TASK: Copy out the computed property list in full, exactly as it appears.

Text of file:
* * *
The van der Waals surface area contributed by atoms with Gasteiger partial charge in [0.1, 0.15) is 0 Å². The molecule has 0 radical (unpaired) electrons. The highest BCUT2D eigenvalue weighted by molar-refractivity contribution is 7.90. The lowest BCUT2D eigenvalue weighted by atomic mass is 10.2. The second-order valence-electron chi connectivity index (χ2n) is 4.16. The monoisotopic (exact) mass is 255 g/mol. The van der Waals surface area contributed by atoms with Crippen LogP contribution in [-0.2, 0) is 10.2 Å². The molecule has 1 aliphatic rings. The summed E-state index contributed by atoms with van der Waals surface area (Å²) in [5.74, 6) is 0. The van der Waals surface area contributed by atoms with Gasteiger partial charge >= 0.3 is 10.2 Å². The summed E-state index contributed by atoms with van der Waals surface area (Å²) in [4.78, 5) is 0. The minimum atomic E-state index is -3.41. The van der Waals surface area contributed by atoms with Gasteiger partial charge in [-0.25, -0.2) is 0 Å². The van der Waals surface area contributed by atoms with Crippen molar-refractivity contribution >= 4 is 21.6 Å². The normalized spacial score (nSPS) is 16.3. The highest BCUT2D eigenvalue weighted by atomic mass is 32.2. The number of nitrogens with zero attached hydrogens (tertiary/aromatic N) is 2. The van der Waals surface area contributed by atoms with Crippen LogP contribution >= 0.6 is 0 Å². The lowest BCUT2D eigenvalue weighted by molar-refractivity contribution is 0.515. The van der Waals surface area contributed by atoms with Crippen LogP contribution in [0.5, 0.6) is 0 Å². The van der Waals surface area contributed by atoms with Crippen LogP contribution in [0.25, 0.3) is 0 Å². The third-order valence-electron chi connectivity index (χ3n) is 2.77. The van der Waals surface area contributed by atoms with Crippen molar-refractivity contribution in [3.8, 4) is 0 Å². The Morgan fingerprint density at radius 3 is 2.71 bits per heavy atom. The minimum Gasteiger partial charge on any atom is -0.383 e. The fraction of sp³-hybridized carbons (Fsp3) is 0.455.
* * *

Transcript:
The van der Waals surface area contributed by atoms with Gasteiger partial charge in [0.1, 0.15) is 0 Å². The molecule has 0 radical (unpaired) electrons. The highest BCUT2D eigenvalue weighted by molar-refractivity contribution is 7.90. The lowest BCUT2D eigenvalue weighted by atomic mass is 10.2. The second-order valence-electron chi connectivity index (χ2n) is 4.16. The monoisotopic (exact) mass is 255 g/mol. The van der Waals surface area contributed by atoms with Crippen LogP contribution in [-0.2, 0) is 10.2 Å². The molecule has 1 aliphatic rings. The summed E-state index contributed by atoms with van der Waals surface area (Å²) in [5.74, 6) is 0. The van der Waals surface area contributed by atoms with Gasteiger partial charge >= 0.3 is 10.2 Å². The summed E-state index contributed by atoms with van der Waals surface area (Å²) in [4.78, 5) is 0. The minimum atomic E-state index is -3.41. The van der Waals surface area contributed by atoms with Gasteiger partial charge in [-0.25, -0.2) is 0 Å². The van der Waals surface area contributed by atoms with Crippen molar-refractivity contribution >= 4 is 21.6 Å². The normalized spacial score (nSPS) is 16.3. The highest BCUT2D eigenvalue weighted by atomic mass is 32.2. The number of nitrogens with zero attached hydrogens (tertiary/aromatic N) is 2. The van der Waals surface area contributed by atoms with Crippen LogP contribution >= 0.6 is 0 Å². The lowest BCUT2D eigenvalue weighted by molar-refractivity contribution is 0.515. The van der Waals surface area contributed by atoms with Crippen LogP contribution in [0.5, 0.6) is 0 Å². The van der Waals surface area contributed by atoms with Crippen LogP contribution in [0.25, 0.3) is 0 Å². The third-order valence-electron chi connectivity index (χ3n) is 2.77. The van der Waals surface area contributed by atoms with Crippen molar-refractivity contribution in [3.8, 4) is 0 Å². The Morgan fingerprint density at radius 3 is 2.71 bits per heavy atom. The minimum Gasteiger partial charge on any atom is -0.383 e. The fraction of sp³-hybridized carbons (Fsp3) is 0.455.